“It is tough to say if I will be 100% by Friday, but there will not be a lot of rallies. There will be quick points. I am serving really well and playing very confidently. I just played one of my biggest tournaments and I am very happy with the way I am playing and will be ready for the show on Friday”

On making the transition to being a captain from a player, Hewitt said: “I have adjusted pretty smoothly. This week has been all about getting these boys on the practice courts and working out drills. It has been good this week, especially with doubles, and learning what times to say something and other times not to say so much. I have been a good hitting partner.”

U.S. Captain Courier reacted to Hewitt’s comments about Australia being the underdog: “It doesn’t matter one bit. We are the away team and we travelled to get here. The crowd will be behind them. We are here to play whether it is as an underdog or overdog. None of that matters, which I wish it did. We have to go to battle and play.

“We have to get through the first tie, but our draw is more favorable this year than it has been,” said Courier in discussing the outlook for the U. S. in Davis Cup competition this year. “Second round matchups are not easy, but it is easier than some other teams for us. But, you cannot look past anyone in Davis Cup and we have learned that the hard way. You have to put one foot in front of the other and this will be a tough tie for us.”

“Jack (Sock) had a great debut as a Davis Cup player in Uzbekistan last year and that is big part of why he is here. We have a lot of confidence in what he brings to the table and he is getting valuable experience here. We have some younger players that have had good success in the juniors that is translating to the pros. It is nice to feel that energy coming up below our best players.”

“Every point is huge,” said Isner. “I have been playing Davis Cup for quite a bit, but not nearly as long as the Bryans. Jack is a bit newer at this. There is certainly pressure on every player that is competing this weekend and we know that. I don’t think there is any extra pressure on me by any means.

I am preparing for the team that has been submitted. It can change come Thursday, but as of right now, I am prepared for all of them.”

Sock discussed the challenge of taking on Tomic and Kygios this weekend.

On facing Bernard Tomic, Sock said: “We are good friends. We have spent some time together in our careers. However, in any setting on the court, we go out there and you put that aside and compete. Afterwards, you are still pretty good friends, but when it is on the court, that doesn’t really enter your mind.

He has always been a good player. He is consistently staying more professional and working on the things he needs to do and that is why his results are showing.”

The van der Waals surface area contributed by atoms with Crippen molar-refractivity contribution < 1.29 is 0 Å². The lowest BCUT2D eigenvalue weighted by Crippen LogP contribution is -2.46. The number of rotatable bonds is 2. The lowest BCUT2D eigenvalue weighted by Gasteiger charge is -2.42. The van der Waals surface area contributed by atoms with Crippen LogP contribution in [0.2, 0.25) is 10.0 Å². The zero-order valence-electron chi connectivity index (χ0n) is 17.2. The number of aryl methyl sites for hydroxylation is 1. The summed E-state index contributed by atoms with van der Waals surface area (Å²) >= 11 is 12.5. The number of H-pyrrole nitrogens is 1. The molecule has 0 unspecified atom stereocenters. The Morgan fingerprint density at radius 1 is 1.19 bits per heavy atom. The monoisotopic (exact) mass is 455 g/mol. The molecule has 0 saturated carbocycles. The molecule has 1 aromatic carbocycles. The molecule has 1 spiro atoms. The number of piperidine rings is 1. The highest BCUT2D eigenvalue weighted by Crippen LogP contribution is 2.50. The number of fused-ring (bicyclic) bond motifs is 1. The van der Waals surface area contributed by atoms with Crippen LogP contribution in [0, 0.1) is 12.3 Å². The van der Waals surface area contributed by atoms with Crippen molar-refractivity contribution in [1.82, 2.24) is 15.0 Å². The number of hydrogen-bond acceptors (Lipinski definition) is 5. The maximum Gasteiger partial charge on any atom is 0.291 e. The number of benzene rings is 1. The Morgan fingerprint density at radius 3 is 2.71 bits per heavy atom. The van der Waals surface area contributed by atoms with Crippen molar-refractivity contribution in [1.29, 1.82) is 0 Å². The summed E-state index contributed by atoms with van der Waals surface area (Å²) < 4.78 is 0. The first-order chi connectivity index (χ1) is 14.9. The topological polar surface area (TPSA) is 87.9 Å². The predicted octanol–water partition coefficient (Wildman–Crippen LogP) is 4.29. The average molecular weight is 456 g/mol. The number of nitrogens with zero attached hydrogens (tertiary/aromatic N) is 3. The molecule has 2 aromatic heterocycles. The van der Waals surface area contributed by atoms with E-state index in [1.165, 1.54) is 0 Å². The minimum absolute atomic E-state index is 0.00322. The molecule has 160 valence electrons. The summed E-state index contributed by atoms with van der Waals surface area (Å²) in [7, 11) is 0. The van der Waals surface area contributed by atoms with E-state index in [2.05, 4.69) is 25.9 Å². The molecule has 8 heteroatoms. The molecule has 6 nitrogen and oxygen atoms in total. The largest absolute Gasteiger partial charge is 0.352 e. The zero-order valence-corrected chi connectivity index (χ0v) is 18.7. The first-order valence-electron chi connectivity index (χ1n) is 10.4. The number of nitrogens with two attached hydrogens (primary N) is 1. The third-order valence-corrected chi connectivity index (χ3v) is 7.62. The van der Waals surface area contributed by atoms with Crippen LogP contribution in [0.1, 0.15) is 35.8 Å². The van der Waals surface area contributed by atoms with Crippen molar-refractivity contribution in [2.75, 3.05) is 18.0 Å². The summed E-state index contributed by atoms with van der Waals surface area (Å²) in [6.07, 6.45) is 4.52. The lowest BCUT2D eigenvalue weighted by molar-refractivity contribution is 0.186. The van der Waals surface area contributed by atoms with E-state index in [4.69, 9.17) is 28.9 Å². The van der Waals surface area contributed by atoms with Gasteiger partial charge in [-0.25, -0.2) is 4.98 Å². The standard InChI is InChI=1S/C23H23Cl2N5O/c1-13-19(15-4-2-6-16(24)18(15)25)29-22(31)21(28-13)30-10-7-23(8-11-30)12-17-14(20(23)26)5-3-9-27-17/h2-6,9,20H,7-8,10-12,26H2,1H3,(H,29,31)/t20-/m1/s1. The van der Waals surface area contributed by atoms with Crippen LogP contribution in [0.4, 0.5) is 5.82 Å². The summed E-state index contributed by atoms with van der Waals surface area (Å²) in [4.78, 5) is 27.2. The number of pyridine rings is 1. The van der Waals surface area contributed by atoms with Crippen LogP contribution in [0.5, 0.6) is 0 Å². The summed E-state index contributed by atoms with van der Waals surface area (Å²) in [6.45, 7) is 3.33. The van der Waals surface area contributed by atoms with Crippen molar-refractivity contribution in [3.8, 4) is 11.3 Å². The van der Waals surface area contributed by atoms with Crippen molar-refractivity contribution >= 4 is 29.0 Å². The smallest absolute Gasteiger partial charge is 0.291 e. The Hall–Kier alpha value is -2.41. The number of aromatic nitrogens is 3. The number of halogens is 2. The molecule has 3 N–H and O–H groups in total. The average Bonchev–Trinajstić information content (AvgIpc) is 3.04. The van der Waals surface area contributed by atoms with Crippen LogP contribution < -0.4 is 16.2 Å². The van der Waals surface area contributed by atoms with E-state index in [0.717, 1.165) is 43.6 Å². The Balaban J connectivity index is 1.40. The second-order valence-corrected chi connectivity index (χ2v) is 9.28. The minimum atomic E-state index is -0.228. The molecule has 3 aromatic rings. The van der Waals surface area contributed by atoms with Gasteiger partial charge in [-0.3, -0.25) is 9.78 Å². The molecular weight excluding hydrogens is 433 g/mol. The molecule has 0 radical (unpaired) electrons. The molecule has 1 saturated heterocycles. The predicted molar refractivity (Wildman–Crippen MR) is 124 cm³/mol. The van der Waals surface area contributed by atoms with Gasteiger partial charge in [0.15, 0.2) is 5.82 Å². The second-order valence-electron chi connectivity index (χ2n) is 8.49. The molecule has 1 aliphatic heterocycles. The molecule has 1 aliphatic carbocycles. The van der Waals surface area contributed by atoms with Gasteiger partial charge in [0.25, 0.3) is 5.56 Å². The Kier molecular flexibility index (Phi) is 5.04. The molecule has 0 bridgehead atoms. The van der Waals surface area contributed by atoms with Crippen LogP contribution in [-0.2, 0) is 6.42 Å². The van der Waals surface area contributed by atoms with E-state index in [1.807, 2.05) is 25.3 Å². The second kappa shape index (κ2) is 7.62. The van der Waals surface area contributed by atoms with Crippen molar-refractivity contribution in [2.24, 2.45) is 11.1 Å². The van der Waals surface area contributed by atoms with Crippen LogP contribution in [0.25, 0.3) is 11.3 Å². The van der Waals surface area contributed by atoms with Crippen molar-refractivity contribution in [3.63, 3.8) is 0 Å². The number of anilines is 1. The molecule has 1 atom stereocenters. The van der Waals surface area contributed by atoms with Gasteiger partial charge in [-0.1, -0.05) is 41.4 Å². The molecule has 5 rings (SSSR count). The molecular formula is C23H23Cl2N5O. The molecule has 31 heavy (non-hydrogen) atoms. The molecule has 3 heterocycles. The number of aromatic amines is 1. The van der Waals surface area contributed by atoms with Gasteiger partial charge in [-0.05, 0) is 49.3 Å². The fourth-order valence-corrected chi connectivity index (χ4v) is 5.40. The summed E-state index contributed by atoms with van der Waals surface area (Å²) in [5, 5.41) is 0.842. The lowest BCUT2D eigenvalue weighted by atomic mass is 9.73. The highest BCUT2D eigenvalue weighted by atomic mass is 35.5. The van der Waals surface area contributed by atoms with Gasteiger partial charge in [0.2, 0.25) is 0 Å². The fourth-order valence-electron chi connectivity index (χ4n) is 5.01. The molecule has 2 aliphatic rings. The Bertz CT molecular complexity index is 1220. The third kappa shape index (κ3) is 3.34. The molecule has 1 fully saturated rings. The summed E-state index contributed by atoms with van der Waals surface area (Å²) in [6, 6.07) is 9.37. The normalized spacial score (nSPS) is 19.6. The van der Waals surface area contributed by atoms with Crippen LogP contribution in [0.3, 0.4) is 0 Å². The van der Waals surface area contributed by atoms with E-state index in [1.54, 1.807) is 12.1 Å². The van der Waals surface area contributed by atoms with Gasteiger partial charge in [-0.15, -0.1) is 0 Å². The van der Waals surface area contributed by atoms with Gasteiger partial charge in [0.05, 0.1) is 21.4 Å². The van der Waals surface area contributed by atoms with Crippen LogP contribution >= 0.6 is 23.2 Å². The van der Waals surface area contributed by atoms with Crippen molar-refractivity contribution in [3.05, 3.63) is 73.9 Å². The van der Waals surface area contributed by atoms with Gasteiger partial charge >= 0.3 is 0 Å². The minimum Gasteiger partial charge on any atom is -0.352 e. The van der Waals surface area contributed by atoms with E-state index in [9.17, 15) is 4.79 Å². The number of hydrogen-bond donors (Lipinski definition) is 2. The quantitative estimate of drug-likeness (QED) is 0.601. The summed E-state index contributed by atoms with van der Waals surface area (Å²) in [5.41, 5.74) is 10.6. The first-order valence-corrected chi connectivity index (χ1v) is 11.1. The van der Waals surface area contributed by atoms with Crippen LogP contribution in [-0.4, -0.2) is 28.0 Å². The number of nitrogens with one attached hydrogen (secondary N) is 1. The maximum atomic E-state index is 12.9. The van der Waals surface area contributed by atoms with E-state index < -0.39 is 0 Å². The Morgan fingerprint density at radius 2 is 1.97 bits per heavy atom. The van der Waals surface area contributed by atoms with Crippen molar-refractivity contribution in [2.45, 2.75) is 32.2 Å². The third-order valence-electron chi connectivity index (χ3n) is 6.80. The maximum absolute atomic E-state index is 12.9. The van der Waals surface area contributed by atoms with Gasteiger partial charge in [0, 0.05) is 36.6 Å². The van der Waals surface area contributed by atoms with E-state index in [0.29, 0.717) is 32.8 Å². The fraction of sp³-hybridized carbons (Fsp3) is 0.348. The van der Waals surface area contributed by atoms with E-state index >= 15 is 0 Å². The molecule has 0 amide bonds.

As for Kyrgios: “Similar to Bernie, I am friends with Nick, but when you step on the court, it is about the tennis and playing each other.

“When you are off the court, you can still be friends. When you are out there playing, that is the only thing that matters—especially this weekend when you are representing your country. It gives me all the more reason to go out there and compete as hard as I can.”

The winner of this tie moves into the World Group Quarterfinal, July 15-17, and will play either Croatia or Belgium. The tie will air on Tennis Channel in the United States.

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Murray Dominates Groth, While Ferrer Sends Hewitt into Retirement at the Australian Open

(January 21, 2016) No. 2 seed Andy Murray extended his unbeaten streak against Australian players with a dominant 6-0, 6-4, 6-1 second round win over big-serving Sam Groth on Thursday at the Australian Open.

After the 91-minute match, the Scotsman paid tribute to the retiring Lleyton Hewitt: “He was someone I loved watching growing up. His attitude toward competition I loved,” Murray said. “He fought, well, fights extremely hard to this day. He still has the same passion to win.

“He was an idol for me, I actually named one of my dogs after him because he was someone that I loved growing up.”

Murray, who is an expectant father, with his wife due to have the baby next month, has made it known that if his wife goes into labor during the tournament, he will fly home immediately.

Murray’s next opponent in the third round is the 32nd seed Joao Sousa. Murray assess his challenger:
“This is maybe the third time I played him here. We also played at the French last year. He’s almost the opposite to Groth really. Plays predominantly from the back of the court. Very solid from the baseline. Doesn’t obviously serve so big, but makes a lot of returns.